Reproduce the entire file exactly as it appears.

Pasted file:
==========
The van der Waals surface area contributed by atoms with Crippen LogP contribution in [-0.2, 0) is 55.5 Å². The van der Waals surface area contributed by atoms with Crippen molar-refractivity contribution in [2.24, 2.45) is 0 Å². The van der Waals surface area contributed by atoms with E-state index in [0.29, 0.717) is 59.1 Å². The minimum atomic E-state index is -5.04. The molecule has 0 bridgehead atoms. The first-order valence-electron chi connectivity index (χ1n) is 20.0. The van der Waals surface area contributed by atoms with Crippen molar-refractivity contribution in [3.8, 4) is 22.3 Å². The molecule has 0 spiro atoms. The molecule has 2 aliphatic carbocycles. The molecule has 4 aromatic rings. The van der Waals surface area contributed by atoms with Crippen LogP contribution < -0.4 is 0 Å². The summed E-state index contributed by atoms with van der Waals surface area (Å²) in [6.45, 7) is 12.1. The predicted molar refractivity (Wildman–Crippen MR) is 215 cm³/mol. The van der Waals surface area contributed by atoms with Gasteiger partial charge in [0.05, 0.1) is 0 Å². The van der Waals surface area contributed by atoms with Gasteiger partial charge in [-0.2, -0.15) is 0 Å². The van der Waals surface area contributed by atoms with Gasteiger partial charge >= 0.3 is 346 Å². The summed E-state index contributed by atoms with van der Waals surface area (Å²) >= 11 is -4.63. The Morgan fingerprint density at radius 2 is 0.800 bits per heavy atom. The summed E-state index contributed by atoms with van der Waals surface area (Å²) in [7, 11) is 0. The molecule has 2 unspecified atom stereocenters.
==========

The van der Waals surface area contributed by atoms with Crippen LogP contribution in [-0.2, 0) is 55.5 Å². The van der Waals surface area contributed by atoms with Crippen molar-refractivity contribution in [2.24, 2.45) is 0 Å². The van der Waals surface area contributed by atoms with E-state index in [0.29, 0.717) is 59.1 Å². The minimum atomic E-state index is -5.04. The molecule has 0 bridgehead atoms. The first-order valence-electron chi connectivity index (χ1n) is 20.0. The van der Waals surface area contributed by atoms with Crippen molar-refractivity contribution in [3.8, 4) is 22.3 Å². The molecule has 0 spiro atoms. The molecule has 2 aliphatic carbocycles. The molecule has 4 aromatic rings. The van der Waals surface area contributed by atoms with Crippen LogP contribution < -0.4 is 0 Å². The summed E-state index contributed by atoms with van der Waals surface area (Å²) in [6.45, 7) is 12.1. The predicted molar refractivity (Wildman–Crippen MR) is 215 cm³/mol. The van der Waals surface area contributed by atoms with Gasteiger partial charge in [0.05, 0.1) is 0 Å². The van der Waals surface area contributed by atoms with Gasteiger partial charge in [-0.2, -0.15) is 0 Å². The van der Waals surface area contributed by atoms with Gasteiger partial charge >= 0.3 is 346 Å². The summed E-state index contributed by atoms with van der Waals surface area (Å²) >= 11 is -4.63. The Morgan fingerprint density at radius 2 is 0.800 bits per heavy atom. The summed E-state index contributed by atoms with van der Waals surface area (Å²) in [7, 11) is 0. The molecule has 2 unspecified atom stereocenters.